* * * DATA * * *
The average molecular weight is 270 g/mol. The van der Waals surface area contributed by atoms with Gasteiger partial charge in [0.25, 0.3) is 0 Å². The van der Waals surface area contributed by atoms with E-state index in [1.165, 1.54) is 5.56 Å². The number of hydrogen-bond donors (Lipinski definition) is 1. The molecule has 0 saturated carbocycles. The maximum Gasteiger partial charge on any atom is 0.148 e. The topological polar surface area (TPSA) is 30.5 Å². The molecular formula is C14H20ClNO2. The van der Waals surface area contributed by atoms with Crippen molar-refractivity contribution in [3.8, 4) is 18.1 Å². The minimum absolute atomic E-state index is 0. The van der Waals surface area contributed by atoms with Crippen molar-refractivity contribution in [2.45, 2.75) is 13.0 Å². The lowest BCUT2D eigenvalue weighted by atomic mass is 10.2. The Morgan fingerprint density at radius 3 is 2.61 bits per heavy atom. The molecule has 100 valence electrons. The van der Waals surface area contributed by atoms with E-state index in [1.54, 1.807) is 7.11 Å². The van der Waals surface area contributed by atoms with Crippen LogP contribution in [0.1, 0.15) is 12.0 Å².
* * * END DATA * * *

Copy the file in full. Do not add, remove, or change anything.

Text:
The average molecular weight is 270 g/mol. The van der Waals surface area contributed by atoms with Gasteiger partial charge in [0.25, 0.3) is 0 Å². The van der Waals surface area contributed by atoms with E-state index in [1.165, 1.54) is 5.56 Å². The number of hydrogen-bond donors (Lipinski definition) is 1. The molecule has 0 saturated carbocycles. The maximum Gasteiger partial charge on any atom is 0.148 e. The topological polar surface area (TPSA) is 30.5 Å². The molecular formula is C14H20ClNO2. The van der Waals surface area contributed by atoms with Crippen molar-refractivity contribution in [3.8, 4) is 18.1 Å². The minimum absolute atomic E-state index is 0. The van der Waals surface area contributed by atoms with Crippen molar-refractivity contribution in [2.45, 2.75) is 13.0 Å². The lowest BCUT2D eigenvalue weighted by atomic mass is 10.2. The Morgan fingerprint density at radius 3 is 2.61 bits per heavy atom. The molecule has 100 valence electrons. The van der Waals surface area contributed by atoms with E-state index in [1.54, 1.807) is 7.11 Å². The van der Waals surface area contributed by atoms with Crippen LogP contribution in [0.1, 0.15) is 12.0 Å².